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Scissor Lifts: Top Tips for Maintenance and Safety

Prioritize safety, maintenance, and training to get the most out of your scissor lift for your line of work.
scissor lift tips

For an elevated piece of heavy equipment, work crews can count on scissor lifts to take a job to new heights. Whether you’re repairing a power line, completing plumbing work, hanging signs, replacing a light fixture, or doing structural work on a building, the list of projects goes on when you have a great machine at your disposal. To ensure your unit retains its value and dependability, Equipment Trader has rounded up this list of tips for maintenance and safety when using your scissor lift.

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Routine Maintenance for Scissor Lifts

Expand the lifespan of your scissor lift with proper care and a daily, weekly, and monthly checklist, which not only promotes safe and efficient operations, but prevents maintenance issues and downtime for repairs.

1. Daily Inspections

For starters, a daily inspection can be conducted at the start and end of the workday by your personnel. It should entail a visual check of scissor lift components, along with careful note of how the machine performs for a specific job.

  • Visual Check: Look for loose bolts, hydraulic leaks, and mechanical or cosmetic damage to your scissor lift. Make sure the platform, guardrails, and controls are intact, responsive, and functioning.
  • Fluid Levels: Checking your hydraulic fluid level every day after your equipment’s use can help you detect a leak or a bigger problem with the hydraulic system. Top up the scissor lift with an OEM-recommended hydraulic fluid.
  • Battery Maintenance: For electric scissor lifts, inspect the batteries to see that they’re fully charged and the terminals are free of corrosion. You can use distilled water to maintain correct fluid levels in lead-acid batteries.
  • Tires and Wheels: Look for signs of damage, punctures, excessive wear on the tread, or low pressure on your scissor lift’s tires and wheels. Correct tire inflation is critical to safety, stability, and safe maneuverability.

 

2. Weekly and Monthly Checks

Aside from daily inspections, perform weekly and monthly checks on specific scissor lift components as per your owner’s manual or OEM instructions.

  • Lubrication: Lubricate moving parts like the scissor arms, rollers, and pivot points. This will help prevent premature wear and corrosion.
  • Operational Testing: Ensure your scissor lift is functioning with all its potential by raising and lowering the platform and testing the controls, including the emergency stop function. Listen out for unusual noises that might be a sign of a mechanical issue.
  • Structural Integrity: Take a close look at your lift’s welds and bolts, and tighten them if necessary. See that the safety pins and locking mechanisms are in place and secure.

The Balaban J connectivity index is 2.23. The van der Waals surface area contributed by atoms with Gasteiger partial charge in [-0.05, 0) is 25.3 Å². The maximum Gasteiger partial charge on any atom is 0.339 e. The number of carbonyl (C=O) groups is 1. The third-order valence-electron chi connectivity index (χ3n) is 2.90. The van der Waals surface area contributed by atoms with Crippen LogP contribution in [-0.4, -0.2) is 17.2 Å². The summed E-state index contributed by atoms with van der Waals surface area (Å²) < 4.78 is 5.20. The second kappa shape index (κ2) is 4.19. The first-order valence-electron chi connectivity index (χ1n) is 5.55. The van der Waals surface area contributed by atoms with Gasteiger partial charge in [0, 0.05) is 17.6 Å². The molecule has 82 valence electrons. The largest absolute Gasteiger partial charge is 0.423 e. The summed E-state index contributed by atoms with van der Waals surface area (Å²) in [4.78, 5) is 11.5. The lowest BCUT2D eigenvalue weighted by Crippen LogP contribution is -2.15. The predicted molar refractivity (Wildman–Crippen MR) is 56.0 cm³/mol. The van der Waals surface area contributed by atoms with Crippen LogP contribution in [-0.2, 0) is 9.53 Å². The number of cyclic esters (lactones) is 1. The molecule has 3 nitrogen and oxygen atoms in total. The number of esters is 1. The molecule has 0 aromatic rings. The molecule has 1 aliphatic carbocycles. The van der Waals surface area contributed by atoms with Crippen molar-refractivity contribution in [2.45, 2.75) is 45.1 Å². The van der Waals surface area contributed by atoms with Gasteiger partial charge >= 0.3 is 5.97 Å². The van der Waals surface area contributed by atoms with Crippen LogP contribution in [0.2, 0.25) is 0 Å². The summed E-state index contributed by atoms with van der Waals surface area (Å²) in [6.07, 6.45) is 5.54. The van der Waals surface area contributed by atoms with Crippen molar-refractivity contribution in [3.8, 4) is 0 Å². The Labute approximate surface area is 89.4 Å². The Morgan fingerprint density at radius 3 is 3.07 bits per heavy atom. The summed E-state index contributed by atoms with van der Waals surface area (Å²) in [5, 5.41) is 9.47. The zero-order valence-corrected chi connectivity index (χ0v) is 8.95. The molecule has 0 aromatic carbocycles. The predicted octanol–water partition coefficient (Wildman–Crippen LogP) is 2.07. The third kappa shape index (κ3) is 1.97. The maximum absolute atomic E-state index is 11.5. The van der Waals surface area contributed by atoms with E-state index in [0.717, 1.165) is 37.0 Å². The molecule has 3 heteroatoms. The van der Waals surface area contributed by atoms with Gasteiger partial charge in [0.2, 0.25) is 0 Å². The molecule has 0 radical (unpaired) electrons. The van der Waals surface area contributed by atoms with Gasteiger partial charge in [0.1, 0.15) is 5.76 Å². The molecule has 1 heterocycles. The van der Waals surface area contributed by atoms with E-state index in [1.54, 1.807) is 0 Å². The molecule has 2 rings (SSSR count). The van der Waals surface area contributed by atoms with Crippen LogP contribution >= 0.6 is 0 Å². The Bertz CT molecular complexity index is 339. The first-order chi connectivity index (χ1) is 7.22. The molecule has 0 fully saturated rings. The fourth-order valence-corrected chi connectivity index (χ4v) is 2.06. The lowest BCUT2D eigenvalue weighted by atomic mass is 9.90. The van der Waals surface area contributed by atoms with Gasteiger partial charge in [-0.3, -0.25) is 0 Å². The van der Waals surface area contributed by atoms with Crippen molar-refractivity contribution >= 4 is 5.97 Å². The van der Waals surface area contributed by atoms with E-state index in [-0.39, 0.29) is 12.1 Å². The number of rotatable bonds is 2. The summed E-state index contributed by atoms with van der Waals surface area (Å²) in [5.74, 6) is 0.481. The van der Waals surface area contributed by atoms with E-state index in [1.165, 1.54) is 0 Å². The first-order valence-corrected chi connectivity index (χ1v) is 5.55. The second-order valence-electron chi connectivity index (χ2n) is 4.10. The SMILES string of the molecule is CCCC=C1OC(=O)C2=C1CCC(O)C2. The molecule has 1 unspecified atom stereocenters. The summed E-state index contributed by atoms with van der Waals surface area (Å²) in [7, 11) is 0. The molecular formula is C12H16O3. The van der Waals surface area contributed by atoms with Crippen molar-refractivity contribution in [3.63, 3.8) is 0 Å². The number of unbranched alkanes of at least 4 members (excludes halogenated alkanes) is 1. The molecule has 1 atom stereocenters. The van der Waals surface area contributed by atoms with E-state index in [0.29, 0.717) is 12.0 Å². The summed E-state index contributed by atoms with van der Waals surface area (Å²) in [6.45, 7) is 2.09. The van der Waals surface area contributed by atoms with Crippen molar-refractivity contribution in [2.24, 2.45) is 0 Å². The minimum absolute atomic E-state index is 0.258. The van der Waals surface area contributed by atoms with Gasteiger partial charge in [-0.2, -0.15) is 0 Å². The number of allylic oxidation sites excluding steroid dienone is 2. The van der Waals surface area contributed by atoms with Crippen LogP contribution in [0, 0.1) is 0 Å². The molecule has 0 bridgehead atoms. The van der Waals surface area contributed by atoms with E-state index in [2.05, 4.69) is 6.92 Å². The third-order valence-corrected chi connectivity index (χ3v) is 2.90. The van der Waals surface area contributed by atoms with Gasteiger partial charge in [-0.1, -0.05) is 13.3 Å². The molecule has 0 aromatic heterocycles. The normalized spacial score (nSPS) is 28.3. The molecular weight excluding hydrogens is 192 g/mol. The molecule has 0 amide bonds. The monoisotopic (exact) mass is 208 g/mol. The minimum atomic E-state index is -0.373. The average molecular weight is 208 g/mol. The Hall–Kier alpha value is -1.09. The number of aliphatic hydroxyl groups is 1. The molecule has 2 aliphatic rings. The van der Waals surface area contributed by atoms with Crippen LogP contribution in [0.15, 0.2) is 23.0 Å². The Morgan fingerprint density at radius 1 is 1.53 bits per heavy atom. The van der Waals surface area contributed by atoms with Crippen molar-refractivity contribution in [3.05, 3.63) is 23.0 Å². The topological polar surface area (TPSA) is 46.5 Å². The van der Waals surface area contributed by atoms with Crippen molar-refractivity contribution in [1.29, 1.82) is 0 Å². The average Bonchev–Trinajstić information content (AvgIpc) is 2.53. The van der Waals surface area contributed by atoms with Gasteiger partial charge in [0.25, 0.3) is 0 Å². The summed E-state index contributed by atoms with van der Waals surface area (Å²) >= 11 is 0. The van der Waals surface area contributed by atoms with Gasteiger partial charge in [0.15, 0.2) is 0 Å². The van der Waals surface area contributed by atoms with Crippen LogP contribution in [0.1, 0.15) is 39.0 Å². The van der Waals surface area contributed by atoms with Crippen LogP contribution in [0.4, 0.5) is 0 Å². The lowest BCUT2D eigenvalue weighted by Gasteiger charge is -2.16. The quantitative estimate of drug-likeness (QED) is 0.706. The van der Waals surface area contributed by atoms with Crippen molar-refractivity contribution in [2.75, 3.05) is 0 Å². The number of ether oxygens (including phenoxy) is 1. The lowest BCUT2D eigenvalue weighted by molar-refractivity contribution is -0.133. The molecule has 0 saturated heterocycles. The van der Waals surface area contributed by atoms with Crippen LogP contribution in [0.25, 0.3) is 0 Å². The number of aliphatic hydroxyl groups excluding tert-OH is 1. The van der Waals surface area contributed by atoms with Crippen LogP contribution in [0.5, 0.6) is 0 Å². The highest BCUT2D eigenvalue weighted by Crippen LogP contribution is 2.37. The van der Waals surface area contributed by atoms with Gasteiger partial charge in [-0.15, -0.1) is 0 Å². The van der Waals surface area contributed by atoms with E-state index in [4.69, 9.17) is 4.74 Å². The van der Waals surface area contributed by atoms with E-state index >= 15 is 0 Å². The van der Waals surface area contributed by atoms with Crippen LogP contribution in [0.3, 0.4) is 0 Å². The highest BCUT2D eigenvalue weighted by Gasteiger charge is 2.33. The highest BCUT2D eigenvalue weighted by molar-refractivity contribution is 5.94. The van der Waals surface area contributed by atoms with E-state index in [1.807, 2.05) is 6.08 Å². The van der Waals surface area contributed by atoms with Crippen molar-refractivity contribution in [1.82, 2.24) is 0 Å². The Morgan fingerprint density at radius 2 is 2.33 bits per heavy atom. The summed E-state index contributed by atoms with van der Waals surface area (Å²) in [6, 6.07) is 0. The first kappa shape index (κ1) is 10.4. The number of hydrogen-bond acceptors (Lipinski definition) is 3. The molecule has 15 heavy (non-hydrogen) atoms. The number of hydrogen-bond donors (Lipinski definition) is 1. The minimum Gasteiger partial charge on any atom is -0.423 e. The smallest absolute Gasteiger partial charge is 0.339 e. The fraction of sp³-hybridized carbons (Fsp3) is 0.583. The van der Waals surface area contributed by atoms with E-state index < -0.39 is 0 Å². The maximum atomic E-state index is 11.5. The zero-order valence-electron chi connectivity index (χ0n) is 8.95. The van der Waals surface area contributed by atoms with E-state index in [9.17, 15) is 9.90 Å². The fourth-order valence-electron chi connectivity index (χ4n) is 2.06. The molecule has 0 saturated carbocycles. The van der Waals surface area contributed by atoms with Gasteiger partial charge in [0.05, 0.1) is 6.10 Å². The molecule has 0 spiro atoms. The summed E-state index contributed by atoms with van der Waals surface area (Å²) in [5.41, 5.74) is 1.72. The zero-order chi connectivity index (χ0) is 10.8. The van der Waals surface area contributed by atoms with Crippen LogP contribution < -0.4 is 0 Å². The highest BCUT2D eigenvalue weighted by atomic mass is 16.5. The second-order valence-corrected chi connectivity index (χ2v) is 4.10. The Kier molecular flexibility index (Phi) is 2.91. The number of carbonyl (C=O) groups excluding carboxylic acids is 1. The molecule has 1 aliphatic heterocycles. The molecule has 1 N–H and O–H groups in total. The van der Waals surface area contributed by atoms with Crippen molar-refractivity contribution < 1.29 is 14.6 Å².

• Electrical System: Make sure the wires and connections are properly functioning, and aren’t tangled or frayed. Have a certified professional make a replacement if this is the case.

 

Take Additional Safety Measures

Along with your maintenance procedures, go over safety measures and protocols with your workforce for handling your scissor lift. Education, training experience, and reminders help protect your crew, improve efficiency with your machine, and extend its longevity either for future jobs or when you decide to list it for sale. 

1. Training and Certification

If someone on your staff is operating your scissor lift, they should be properly trained and certified. Start with the Occupational Safety and Health Administration’s (OSHA) online resources regarding operational practices; emergency procedures; wearing safety gear like a helmet, vest, protective eyewear, gloves, boots, and a harness; and performing routine maintenance checks. Proper training reduces the risk of accidents and ensures operators are aware of the equipment’s limitations and capabilities.

2. Environment and Usage Guidelines

Even with a pristine machine and proper training, there are several environmental factors you need to consider when using your scissor lift on the job.

  • Stable Surface: Operate the scissor lift on a stable, level surface. Avoid operating the lift on uneven ground, slopes, or surfaces that might not support the weight of the lift and its load.
  • Weather Conditions: Never operate your scissor lift in high winds, rain, snow, or on ice. Inclement weather makes your work on your scissor lift dangerous and can cause accidents.
  • Load Limits: Always follow the OEM’s load limits for your machine. Overloading can cause a tip-over or mechanical failure. When you work on your scissor lift, keep the load evenly distributed and secure before lifting the platform.

 

3. Schedule Professional Maintenance

While you can perform routine daily, weekly, and monthly checks to see that your machine is in working order, have a professional mechanic perform regular maintenance as recommended by the equipment manufacturer. Certified technicians can identify potential issues and make extensive repairs.

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Protect your work crew and get more out of your scissor lift by following up on this checklist for maintenance and safety procedures. Regular upkeep and familiarity with your machine will improve efficiency and ensure your lift continues to function at its best. For all of your heavy equipment needs, visit Equipment Trader for a selection of new and pre-owned units for sale from dealers and private sellers nationwide.

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Ryan Miller
Ryan Miller

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